Gamasutra: The Art & Business of Making Gamesspacer
Nolan Bushnell: What The Game Industry Misses
View All     RSS
November 18, 2018
arrowPress Releases
November 18, 2018
Games Press
View All     RSS
  • Editor-In-Chief:
    Kris Graft
  • Editor:
    Alex Wawro
  • Contributors:
    Chris Kerr
    Alissa McAloon
    Emma Kidwell
    Bryant Francis
    Katherine Cross
  • Advertising:
    Libby Kruse






If you enjoy reading this site, you might also want to check out these UBM Tech sites:


 

Nolan Bushnell: What The Game Industry Misses


July 7, 2008 Article Start Previous Page 2 of 6 Next
 

That leads me to ask one thing I was going to get to. How do you figure out how much people are willing to sit through or tolerate for ads in the games space?

NB: We really don't have a clue right now. We know that... what we're giving them, there's not a lot of pushback. In fact, I would say a lot of people are really happy to watch the ads as opposed to having to download [a game].

So we're clearly not there. We've not gone past one 30 second spot interstitially, and at the beginning and the end. If you go to the television model where you're stacking up ten 30 second spots in between, I don't think we could ever get there, nor do we need to.

What do you think of advergames, versus in-game advertising?

NB: I think both are very... well, I think advergames are very, very powerful. They're costly, they're nichey, but I think they're certainly strong. I think it's harder to weave in your message in an advergame as much as where you say, "Okay, now here's the message." Now, we can be consistent on that, instead of pushing it in. Sometimes, the advergames are a little bit constrained, or a little bit trite, I think. But I think as they become more important, they'll get better. I don't count them out at all. I think advergames make sense.

TL: Obviously, the up-front costs and the commitment is on a much different plane.

And also they have a tendency to be really, really bad, right now.

NB: (laughter) Exactly! I was going to say that, but... (laughter) You hit the nail on the head.

TL: Put it this way. I did PR 25 years ago, and we did Twinkies. David Letterman would've done it if he could jump into a vat of Twinkies filling. [Our client] said, "No way." You walk much finer lines with an advergame and what you can do with it, versus the ability to...you're now talking about the demographic with casual games, and fitting advertising with a much wider demographic than you are from the other side of the equation.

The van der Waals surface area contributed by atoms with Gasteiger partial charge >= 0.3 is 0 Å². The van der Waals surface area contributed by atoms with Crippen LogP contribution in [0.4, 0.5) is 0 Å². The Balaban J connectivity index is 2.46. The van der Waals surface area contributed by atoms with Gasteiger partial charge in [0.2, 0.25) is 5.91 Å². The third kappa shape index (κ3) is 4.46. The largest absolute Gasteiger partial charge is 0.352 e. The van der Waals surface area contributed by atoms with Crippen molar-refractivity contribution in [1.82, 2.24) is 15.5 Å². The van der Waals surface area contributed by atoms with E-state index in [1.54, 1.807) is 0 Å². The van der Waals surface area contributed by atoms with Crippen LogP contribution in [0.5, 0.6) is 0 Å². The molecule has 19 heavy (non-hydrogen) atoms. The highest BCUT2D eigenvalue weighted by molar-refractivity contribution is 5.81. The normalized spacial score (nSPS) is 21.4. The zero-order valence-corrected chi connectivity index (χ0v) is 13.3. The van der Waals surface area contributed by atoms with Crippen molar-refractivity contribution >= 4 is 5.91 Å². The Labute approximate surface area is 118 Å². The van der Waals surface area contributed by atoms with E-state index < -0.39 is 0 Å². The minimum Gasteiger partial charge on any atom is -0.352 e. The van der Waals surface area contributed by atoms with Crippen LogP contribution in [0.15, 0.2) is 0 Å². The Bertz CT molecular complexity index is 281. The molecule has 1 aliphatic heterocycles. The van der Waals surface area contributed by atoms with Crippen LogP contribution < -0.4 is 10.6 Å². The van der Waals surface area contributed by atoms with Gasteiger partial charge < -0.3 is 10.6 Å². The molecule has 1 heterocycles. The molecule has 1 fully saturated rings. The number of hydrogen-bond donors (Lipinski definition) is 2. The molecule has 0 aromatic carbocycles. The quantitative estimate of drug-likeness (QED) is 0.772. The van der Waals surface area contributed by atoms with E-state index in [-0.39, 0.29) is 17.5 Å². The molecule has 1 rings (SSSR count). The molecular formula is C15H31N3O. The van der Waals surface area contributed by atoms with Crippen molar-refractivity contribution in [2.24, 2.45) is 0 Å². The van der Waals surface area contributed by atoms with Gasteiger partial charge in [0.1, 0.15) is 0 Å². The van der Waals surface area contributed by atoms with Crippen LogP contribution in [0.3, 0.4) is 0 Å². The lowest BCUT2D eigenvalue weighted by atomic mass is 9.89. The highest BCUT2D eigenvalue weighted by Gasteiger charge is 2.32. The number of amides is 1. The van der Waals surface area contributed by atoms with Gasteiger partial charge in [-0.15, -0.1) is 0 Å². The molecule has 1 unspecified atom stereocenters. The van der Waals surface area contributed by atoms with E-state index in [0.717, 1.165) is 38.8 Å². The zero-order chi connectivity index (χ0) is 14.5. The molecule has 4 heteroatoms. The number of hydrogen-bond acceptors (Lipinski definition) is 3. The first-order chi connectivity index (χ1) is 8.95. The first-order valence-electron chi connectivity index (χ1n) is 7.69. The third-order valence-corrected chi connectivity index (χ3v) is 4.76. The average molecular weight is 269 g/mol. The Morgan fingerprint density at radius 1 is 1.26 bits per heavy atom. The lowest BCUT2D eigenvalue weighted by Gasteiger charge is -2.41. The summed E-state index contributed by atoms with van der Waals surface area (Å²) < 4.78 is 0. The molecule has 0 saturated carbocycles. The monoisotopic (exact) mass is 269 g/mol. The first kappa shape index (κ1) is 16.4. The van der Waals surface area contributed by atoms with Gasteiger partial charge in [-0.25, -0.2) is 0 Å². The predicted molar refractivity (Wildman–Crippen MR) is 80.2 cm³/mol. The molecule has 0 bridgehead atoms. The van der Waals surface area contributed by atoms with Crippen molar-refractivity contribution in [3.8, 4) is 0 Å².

Pretty much every casual game company I've talked to has said that they know their market is bigger and wider, but they don't know exactly who they are. How do you target these? It would be great to say, "Okay, the 40 to 50-year-old women. We're going to sell this product."

NB: We actually do.

TL: You have to keep in mind... think of it as yes, we've got great technology, and we're combining with the gaming genre, but this is all taking place on the internet, so you have the benefits of what the internet provides from a marketing standpoint. So geo coding... somebody comes in and says, "I only want to reach people in the blank zip code region." The Bay Area, as an example. You're able to do that. You're also able to look at the behavioral components from where the people are coming from, whether it be portal or ISP, in not necessarily tracking technologies, but in targeting technologies that are out there today.

NB: We need to target by zip code, which gives us a hell of a lot of knowledge about household income, size of household, ethnicity... there's a lot of stuff statistically that we know.

TL: Keep in mind, remember that if you take a 30-minute television show, you've got eight minutes of commercials, but six of those minutes are national, which means that you might get an ad that that retailer or manufacturer doesn't even sell within three states. We never have to worry about that for our advertisers and from an advertising perspective.

Right. But you can't get age and gender without a credit card or something like that.

NB: No, but there are some ways. We don't get it now, but we will. At uWink we know exactly who's there, so we really understand how many people are playing what, because we see them with our own eyes.

TL: For example, if you go to Yahoo! and you play a casual game and it's got our ads in it, we're going to know all the demographic and psychographic information that Yahoo! has in their data analytics.

Same thing as if somebody came to... let's just take... Joe's Website, and Joe's Website is targeting 18-34 year old men, for example. Or Sue's Website, 25 to 54 year old women. We're going to know what door they're coming through to play that game.

So it's not as big of a stretch or a leap to say that we don't know the answer, because the answer is that we pretty much do know who they are, and we'll be testing different things such as... click what your demographic is before you even go to the download, and be able to serve up the right ad based on that demographic. So it's not as big of a leap as one might think, from a targeting standpoint.

Whenever anyone asks me to choose my age, I always choose the oldest one possible, so that would yield some interesting ad results.

TL: Might be! (laughter)


Article Start Previous Page 2 of 6 Next

Related Jobs

Monomi Park
Monomi Park — San Mateo, California, United States
[11.16.18]

Senior Game Designer
Cold Iron Studios
Cold Iron Studios — San Jose, California, United States
[11.15.18]

Senior World Builder
Impulse Gear, Inc.
Impulse Gear, Inc. — San Francisco, California, United States
[11.15.18]

Senior Narrative Writer
Digital Extremes Ltd.
Digital Extremes Ltd. — London, Ontario, Canada
[11.15.18]

Senior Lighting Artist





Loading Comments

loader image